That thing where an ISP — like your wireless or cable company — can exempt certain services from counting against your data cap is called zero-rating, and it exists in a weird regulatory space. There are no rules against it, but there are also no rules explicitly permitting it. The businesses that do it, of course, say it is “innovative” and “competitive.” The FCC hasn’t openly decided whether or not it agrees. So a whole huge group of consumer advocates, business advocates, and businesses have gotten together to ask the FCC officially, and publicly, make up its mind.
Comcast had some harsh words this week for critics of their plan to acquire Time Warner Cable. They accused advocacy groups and businesses that have legitimate concerns about the massive transaction of crying wolf with “unfounded,” “unsupported,” and “extortionate” claims. However, Comcast’s attempt to discredit its critics into silence appears to be having the opposite effect, as both corporations and nonprofit groups are firing back loudly.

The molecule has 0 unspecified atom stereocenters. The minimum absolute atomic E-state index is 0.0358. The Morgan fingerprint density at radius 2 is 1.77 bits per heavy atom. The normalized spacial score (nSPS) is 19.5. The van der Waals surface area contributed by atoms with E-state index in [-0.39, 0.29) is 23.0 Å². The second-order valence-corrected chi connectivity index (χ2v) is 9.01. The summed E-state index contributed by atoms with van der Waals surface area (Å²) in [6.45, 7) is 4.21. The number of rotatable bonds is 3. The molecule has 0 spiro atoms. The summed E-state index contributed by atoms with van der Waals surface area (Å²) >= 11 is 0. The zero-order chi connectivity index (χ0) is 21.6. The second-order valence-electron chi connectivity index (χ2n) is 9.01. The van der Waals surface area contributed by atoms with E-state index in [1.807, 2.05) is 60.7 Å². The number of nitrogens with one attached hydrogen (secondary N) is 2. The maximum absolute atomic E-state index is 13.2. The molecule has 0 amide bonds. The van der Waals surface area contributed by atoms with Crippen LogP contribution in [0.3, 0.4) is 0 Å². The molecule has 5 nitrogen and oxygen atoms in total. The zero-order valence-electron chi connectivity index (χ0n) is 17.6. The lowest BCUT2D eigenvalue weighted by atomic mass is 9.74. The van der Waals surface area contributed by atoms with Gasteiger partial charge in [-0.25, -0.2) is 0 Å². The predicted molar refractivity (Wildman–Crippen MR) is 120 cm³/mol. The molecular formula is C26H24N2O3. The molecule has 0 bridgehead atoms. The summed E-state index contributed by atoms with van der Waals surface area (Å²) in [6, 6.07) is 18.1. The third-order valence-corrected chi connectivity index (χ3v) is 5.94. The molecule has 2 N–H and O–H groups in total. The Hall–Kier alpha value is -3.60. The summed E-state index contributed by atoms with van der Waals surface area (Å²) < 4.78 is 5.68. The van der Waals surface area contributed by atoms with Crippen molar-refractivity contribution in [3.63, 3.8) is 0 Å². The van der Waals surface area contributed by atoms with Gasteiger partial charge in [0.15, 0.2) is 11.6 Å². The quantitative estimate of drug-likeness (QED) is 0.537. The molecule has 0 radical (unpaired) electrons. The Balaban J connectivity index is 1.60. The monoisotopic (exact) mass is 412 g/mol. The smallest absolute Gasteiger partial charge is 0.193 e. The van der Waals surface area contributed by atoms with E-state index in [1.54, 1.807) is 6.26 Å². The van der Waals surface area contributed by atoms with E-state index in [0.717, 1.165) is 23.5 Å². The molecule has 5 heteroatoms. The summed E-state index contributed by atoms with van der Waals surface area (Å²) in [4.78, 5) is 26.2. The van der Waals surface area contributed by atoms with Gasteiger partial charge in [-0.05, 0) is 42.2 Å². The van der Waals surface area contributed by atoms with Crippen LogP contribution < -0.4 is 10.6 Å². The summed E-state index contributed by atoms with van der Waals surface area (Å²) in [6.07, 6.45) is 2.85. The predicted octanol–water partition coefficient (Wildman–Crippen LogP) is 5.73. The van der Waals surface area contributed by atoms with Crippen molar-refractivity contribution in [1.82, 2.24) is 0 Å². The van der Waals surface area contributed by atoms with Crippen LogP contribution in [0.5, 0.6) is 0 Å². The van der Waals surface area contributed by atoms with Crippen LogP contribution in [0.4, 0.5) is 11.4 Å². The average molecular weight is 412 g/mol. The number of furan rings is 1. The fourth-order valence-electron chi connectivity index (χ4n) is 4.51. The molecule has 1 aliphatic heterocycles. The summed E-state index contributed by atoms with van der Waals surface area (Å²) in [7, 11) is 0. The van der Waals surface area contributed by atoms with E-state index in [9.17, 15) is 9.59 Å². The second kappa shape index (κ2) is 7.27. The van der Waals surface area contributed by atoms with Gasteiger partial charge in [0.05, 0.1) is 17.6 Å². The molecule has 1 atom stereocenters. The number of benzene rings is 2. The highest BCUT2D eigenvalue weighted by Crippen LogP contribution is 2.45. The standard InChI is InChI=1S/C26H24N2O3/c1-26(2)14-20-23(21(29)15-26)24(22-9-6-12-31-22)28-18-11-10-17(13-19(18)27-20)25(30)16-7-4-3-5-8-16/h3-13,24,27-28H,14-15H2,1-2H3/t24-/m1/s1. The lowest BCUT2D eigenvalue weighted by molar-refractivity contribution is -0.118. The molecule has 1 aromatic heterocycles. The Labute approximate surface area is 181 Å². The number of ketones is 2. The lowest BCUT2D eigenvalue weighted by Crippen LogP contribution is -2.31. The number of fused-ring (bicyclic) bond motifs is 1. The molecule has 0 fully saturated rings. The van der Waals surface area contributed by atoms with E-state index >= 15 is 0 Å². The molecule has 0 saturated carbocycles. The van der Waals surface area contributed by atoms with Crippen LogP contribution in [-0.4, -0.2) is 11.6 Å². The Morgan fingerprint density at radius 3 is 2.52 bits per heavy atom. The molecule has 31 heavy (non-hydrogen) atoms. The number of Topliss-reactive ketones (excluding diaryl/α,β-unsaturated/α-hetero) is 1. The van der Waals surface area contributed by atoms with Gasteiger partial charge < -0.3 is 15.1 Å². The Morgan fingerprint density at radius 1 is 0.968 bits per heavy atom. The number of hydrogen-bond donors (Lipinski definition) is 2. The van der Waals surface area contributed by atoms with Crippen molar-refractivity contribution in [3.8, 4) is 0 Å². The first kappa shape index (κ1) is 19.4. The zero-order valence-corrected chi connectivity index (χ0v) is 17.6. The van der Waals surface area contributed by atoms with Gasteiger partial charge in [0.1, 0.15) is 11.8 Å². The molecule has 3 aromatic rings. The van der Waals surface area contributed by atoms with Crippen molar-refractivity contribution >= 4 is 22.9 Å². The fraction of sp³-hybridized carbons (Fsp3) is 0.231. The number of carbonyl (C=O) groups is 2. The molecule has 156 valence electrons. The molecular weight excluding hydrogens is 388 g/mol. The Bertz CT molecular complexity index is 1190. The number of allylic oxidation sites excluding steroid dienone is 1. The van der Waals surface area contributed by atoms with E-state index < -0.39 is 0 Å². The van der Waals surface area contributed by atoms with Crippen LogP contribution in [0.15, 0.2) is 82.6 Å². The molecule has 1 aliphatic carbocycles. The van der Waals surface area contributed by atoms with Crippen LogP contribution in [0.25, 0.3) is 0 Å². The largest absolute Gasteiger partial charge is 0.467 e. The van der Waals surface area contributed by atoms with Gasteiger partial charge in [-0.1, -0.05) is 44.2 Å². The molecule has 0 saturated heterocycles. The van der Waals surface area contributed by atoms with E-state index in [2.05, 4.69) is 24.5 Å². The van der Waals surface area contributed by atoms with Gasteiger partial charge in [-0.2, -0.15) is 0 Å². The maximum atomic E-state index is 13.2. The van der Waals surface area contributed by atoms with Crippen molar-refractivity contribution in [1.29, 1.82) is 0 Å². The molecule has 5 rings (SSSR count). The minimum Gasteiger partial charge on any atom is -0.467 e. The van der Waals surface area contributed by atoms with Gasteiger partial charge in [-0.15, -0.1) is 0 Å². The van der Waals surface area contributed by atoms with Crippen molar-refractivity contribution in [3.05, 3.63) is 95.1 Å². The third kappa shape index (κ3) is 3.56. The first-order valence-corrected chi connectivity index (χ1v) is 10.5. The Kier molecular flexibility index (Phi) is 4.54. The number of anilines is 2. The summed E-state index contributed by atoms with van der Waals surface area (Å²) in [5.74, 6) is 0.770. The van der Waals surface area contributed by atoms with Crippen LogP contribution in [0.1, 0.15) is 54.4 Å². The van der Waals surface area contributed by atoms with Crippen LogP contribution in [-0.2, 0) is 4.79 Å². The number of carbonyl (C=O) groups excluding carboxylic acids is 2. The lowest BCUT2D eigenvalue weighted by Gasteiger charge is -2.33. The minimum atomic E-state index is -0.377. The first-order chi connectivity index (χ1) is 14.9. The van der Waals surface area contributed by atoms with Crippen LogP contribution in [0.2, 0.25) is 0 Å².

The FCC originally planned to stop taking comments about their net neutrality proposal on Tuesday. But after demand overwhelmed and crashed their antique IT system, they extended the deadline to 11:59 p.m. (EDT) tonight. As of yesterday, well over one million comments had been entered, and that number’s still going up. Clearly, the public cares — but what is the public saying?